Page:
French police recorded the incident and subsequently arrested Dieudonné for his involvement. Later, on 27 October 2009, the Paris tribunal de grande instance charged Dieudonné on the count of "public insults directed at a person or group of persons on account of their origin [...] to an ethnic community" (ECHR Factsheet, 2019). The judges ruled that this performance's offensive scene could not be considered entertainment, but was rather, a political meeting "which, under the pretext of comedy, promoted negationism through the key position given to Robert Faurisson's appearance and the degrading portrayal of Jewish deportation victims" (ECHR Press, 2015). The court also found that Dieudonné's act could not be justified under the pretext of comedy, ruling his caricature and satire was, "deliberately provocative or vulgar in nature", and, according to the French Constitution, the right to use humor is restricted to respect human dignity. In this case, the judges stated that "the permissible limits of the right to humor had been crossed to an excessive degree". The French Court subsequently fined Dieudonné ten thousand Euros. On 17 March 2011, the Paris Court of Appeals upheld the judgment; however, the Court of Cassation dismissed Dieudonné's appeal on 16 October 2012.  M'Bala M'Bala v. France resulted in the conviction of Dieudonné for his negationist and revisionist opinions regarding minorities, particularly Jewish peoples.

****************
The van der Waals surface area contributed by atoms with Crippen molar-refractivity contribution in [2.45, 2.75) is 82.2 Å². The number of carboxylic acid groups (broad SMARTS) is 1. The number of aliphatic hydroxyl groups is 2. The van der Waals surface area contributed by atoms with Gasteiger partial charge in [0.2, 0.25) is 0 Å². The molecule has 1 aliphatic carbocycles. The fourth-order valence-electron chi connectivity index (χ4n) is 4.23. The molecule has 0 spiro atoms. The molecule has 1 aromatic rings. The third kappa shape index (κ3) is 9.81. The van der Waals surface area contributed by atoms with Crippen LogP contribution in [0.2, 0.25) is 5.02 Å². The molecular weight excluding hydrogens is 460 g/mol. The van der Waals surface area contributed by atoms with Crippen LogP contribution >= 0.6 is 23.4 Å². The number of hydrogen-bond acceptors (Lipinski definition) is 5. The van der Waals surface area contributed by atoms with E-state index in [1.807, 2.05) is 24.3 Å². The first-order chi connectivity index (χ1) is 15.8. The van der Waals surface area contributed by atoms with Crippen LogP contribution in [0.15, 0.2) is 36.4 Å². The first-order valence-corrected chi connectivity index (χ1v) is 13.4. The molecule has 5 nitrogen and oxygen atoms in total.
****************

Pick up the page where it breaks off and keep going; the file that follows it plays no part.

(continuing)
ECtHR Decision Overview